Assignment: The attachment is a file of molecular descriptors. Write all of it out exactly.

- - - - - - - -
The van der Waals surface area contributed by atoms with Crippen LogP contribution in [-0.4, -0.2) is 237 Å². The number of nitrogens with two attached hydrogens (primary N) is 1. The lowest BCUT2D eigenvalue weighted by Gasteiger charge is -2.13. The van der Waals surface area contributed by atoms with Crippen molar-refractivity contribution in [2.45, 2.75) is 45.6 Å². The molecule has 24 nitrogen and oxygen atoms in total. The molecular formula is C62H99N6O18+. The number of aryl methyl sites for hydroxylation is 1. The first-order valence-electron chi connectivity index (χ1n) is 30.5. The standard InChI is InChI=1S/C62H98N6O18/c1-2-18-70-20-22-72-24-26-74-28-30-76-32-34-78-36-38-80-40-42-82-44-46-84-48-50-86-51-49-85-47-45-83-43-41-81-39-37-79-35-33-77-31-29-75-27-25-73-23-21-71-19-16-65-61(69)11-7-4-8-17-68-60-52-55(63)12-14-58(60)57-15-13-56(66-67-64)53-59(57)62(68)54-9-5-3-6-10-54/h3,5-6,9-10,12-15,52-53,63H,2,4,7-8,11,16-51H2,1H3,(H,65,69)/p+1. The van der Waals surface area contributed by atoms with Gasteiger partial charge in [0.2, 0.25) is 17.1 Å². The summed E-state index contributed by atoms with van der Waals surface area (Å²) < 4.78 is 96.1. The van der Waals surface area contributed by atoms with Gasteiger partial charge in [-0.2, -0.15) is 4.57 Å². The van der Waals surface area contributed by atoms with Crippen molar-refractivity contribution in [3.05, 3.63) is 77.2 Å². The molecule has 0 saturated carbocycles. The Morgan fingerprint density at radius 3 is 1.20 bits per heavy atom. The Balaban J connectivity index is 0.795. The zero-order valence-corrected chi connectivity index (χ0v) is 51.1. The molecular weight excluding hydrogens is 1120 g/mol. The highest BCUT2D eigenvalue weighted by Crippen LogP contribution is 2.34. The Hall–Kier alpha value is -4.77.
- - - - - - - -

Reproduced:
The van der Waals surface area contributed by atoms with Crippen LogP contribution in [-0.4, -0.2) is 237 Å². The number of nitrogens with two attached hydrogens (primary N) is 1. The lowest BCUT2D eigenvalue weighted by Gasteiger charge is -2.13. The van der Waals surface area contributed by atoms with Crippen molar-refractivity contribution in [2.45, 2.75) is 45.6 Å². The molecule has 24 nitrogen and oxygen atoms in total. The molecular formula is C62H99N6O18+. The number of aryl methyl sites for hydroxylation is 1. The first-order valence-electron chi connectivity index (χ1n) is 30.5. The standard InChI is InChI=1S/C62H98N6O18/c1-2-18-70-20-22-72-24-26-74-28-30-76-32-34-78-36-38-80-40-42-82-44-46-84-48-50-86-51-49-85-47-45-83-43-41-81-39-37-79-35-33-77-31-29-75-27-25-73-23-21-71-19-16-65-61(69)11-7-4-8-17-68-60-52-55(63)12-14-58(60)57-15-13-56(66-67-64)53-59(57)62(68)54-9-5-3-6-10-54/h3,5-6,9-10,12-15,52-53,63H,2,4,7-8,11,16-51H2,1H3,(H,65,69)/p+1. The van der Waals surface area contributed by atoms with Gasteiger partial charge in [0.2, 0.25) is 17.1 Å². The summed E-state index contributed by atoms with van der Waals surface area (Å²) < 4.78 is 96.1. The van der Waals surface area contributed by atoms with Gasteiger partial charge in [-0.2, -0.15) is 4.57 Å². The van der Waals surface area contributed by atoms with Crippen molar-refractivity contribution in [3.05, 3.63) is 77.2 Å². The molecule has 0 saturated carbocycles. The Morgan fingerprint density at radius 3 is 1.20 bits per heavy atom. The Balaban J connectivity index is 0.795. The zero-order valence-corrected chi connectivity index (χ0v) is 51.1. The molecular weight excluding hydrogens is 1120 g/mol. The highest BCUT2D eigenvalue weighted by Crippen LogP contribution is 2.34. The Hall–Kier alpha value is -4.77.